See Local Weather Conditions Math-305, Numerical Methods & Matrices See Local Weather Conditions
Dr. Kevin G. TeBeest
Summer 2016


Course Policy Dr. TeBeest's Schedule
Rules Regarding Programming Projects Maple Tutorials
Comments about Final Exams Journal Format Guidelines
Course Syllabus Developing Good Study Habits
Accessing Kettering's Cloud (and Maple) via the Citrix Receiver
ANNOUNCEMENTS

YOU ARE EXPECTED TO CHECK THE ANNOUNCEMENTS DAILY.

  1. EXAM 1 is Monday, August 1 (Week 4) during your regular class period.
    It may include anything from Assignment 1 through 12.
    See more exam information here >>    (includes a copy of the crib sheet that I will give you during the exam)

  2. You are expected to review your lecture notes before each lecture. (For example, when I ask specific questions about the previous lecture, you should be able to answer them without looking at your notes.)

  3. All electronic devices (phones, computers, ear-buds, etc.) must be turned off and stowed before coming to class.
    Recording devices are strictly prohibited. Using electronic devices during class without my permission may result in their being confiscated and in academic discipline.

  4. Does anyone other than university students and university faculty use Maple?   (I do not receive compensation from MapleSoft.)
    See News Article 1 >>
    See News Article 2 >>

  5. Although I teach multiple sections of MATH-305, university policy requires that you attend only the section for which you are registered. Consequently, you may not "float" from one section to another as a matter of convenience.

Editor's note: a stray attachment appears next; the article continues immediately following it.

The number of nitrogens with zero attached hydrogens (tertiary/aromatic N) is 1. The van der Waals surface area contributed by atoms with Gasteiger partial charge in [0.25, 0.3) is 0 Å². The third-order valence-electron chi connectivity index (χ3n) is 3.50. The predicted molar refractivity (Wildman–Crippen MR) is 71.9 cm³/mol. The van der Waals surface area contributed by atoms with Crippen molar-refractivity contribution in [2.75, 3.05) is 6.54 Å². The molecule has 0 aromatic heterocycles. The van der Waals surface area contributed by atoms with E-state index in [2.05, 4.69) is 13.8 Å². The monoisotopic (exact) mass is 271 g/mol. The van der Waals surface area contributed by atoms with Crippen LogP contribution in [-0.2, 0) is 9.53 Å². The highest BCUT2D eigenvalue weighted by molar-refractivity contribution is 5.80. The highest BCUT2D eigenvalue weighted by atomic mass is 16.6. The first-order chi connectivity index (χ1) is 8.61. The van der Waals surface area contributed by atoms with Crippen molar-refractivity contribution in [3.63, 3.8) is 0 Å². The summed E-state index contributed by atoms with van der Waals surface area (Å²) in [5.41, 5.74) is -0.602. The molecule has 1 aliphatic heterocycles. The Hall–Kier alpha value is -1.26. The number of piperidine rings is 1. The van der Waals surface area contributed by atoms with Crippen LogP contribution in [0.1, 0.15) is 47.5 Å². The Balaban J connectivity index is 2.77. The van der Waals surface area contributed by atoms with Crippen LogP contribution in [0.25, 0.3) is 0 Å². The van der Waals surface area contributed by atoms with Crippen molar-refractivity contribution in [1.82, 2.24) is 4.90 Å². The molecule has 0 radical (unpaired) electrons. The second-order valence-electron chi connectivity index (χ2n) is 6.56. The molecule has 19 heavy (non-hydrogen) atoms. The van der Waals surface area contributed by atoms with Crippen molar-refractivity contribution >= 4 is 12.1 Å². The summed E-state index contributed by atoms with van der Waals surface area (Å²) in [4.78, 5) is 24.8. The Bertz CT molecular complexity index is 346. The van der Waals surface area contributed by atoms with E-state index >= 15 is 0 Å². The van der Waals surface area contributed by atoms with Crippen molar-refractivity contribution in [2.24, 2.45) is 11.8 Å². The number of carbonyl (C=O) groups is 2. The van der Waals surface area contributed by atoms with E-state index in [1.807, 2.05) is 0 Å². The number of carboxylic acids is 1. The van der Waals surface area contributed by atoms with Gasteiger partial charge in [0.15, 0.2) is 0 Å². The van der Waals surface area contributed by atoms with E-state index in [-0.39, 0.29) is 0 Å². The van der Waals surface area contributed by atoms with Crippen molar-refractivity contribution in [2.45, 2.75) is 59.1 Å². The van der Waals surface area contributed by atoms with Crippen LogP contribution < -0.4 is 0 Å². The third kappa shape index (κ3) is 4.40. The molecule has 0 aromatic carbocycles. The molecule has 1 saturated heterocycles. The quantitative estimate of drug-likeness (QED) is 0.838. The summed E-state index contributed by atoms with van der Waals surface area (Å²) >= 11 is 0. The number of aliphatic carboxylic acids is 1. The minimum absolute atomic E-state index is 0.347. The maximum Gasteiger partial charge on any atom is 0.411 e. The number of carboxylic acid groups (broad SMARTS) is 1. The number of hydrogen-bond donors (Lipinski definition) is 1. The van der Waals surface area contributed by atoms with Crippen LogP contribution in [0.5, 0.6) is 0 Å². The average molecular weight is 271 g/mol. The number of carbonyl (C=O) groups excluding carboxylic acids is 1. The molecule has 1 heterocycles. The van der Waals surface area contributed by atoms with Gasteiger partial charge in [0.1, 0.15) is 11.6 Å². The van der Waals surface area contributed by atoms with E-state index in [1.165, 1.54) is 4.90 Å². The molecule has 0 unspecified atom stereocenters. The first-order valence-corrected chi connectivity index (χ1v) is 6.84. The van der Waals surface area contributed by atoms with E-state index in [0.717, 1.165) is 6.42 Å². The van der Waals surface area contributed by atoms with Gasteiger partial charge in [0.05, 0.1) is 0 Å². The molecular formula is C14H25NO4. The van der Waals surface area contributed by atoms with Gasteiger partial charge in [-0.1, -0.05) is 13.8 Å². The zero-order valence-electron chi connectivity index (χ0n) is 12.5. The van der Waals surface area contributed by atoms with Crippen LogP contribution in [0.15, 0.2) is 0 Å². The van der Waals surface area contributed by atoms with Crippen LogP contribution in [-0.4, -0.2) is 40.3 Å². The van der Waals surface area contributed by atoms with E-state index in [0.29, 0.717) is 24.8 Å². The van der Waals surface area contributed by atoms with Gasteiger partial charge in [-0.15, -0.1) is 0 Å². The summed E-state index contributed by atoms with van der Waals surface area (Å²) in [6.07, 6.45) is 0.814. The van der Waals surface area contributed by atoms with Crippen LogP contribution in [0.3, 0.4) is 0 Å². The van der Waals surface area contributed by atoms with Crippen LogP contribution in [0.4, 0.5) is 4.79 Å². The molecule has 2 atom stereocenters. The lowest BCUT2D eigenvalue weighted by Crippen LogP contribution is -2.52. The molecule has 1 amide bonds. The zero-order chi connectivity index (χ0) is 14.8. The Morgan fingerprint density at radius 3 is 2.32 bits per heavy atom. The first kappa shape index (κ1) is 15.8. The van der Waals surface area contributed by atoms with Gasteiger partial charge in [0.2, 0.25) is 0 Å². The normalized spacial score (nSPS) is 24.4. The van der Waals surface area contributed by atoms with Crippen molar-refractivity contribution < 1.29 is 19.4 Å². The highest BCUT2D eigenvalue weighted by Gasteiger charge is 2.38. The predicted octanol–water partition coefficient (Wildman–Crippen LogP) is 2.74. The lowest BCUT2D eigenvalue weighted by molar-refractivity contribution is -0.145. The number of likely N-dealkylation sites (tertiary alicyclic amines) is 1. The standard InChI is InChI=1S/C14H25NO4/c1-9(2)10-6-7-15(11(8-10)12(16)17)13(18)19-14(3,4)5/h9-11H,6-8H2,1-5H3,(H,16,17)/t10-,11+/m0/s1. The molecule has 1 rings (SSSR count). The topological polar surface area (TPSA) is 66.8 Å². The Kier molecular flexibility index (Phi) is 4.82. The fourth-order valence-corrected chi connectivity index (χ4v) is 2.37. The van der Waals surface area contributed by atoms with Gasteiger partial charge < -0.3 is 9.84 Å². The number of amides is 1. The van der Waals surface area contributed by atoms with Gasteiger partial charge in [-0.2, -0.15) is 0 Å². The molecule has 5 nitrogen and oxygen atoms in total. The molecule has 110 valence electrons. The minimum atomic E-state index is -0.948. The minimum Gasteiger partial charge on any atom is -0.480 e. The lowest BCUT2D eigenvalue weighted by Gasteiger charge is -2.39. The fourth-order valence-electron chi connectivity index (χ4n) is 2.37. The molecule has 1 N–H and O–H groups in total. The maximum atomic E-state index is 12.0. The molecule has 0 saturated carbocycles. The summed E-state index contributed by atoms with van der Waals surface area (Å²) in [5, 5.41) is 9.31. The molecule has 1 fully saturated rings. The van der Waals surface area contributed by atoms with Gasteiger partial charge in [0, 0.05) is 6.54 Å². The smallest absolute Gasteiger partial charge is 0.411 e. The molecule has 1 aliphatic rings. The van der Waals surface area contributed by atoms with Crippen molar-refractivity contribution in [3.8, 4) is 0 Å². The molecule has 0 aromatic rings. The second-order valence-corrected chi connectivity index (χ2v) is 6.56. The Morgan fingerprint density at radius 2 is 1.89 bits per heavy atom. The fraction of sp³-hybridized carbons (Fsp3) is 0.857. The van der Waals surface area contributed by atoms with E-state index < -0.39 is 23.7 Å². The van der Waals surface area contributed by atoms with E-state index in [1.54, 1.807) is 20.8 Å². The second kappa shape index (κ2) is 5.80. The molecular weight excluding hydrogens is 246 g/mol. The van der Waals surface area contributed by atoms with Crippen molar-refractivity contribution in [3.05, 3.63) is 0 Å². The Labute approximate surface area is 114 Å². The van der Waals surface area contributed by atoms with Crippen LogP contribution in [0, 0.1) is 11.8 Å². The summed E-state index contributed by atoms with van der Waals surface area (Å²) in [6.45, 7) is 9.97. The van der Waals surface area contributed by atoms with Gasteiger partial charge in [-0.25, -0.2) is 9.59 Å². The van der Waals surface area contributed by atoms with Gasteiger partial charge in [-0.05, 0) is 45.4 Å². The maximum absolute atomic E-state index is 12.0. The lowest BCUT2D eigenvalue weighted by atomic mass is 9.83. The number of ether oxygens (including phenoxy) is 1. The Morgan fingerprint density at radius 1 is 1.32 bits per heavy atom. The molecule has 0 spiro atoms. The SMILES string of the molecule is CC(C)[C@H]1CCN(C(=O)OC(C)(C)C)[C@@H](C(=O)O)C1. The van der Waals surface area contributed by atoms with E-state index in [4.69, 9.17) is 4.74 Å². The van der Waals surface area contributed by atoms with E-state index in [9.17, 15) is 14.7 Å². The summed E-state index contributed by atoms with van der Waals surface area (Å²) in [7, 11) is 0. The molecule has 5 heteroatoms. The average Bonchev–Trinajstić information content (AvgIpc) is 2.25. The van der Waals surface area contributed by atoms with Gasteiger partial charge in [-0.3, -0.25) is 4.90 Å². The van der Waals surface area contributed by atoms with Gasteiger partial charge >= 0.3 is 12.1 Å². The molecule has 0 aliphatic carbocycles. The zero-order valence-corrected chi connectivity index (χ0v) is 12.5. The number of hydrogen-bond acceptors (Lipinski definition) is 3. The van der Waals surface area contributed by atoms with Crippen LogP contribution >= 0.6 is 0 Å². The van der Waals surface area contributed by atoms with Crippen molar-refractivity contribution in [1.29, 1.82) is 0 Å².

6. If you miss a class, please obtain copies of the lecture notes from a classmate.

  7. I strongly encourage you to study with "study buddies." (On projects, however, you are NOT allowed to work with members of other teams.)

  8. How much should a college student study?

 


Assignments:


  1. Do all the examples in the first Maple tutorial entitled Basics. July 11
    1. Do not use the shortcut menu buttons in the left panel of Maple. Rather, manually type the commands as they appear in the Maple examples.
    2. You should work all assigned Maple examples immediately after they are posted to help you prepare for the programming assignments.
    3. There may be Maple related questions on exams (see the course policy).

    Kettering has made Maple amply available on many PCs throughout the AB.

    Read Sections 0.1, 0.4, and 0.6. July 11
    (Because you should always read sections as we cover the material, normally I do not post reading assignments.)

  2. Do this problem on truncation error. (pdf document) July 12

    To expedite my taking attendance each day, please note the desk you sit in on Wednesday of Week 1. I will have you sit at that desk the remainder of the term.

  3. Section 0.7 – Polynomials:  Nested Form (Horner's Method). July 13

    Since the use of Maple is required in this course, you should be finished with Assignment 1 by now.

    Recall that you should be forming your teams of 4 for working the Programming Assignments.
    (No more than 4 per team.) Your team may include students from either of my two sections.

    Read Section 1.1 on the Bisection Method (Interval Halving).

  4. Do all the examples in the second Maple tutorial entitled Solutions of Equations. July 15
    You should complete Assignment 1 before doing this one. Remember that these assignments will
    acquaint (or reacquaint) you with Maple and prepare you for the programming assignments.

  5. Section 1.1 – Bisection Method. July 18

    Finish forming your teams of 4 as soon as possible (for the Programming Assignments).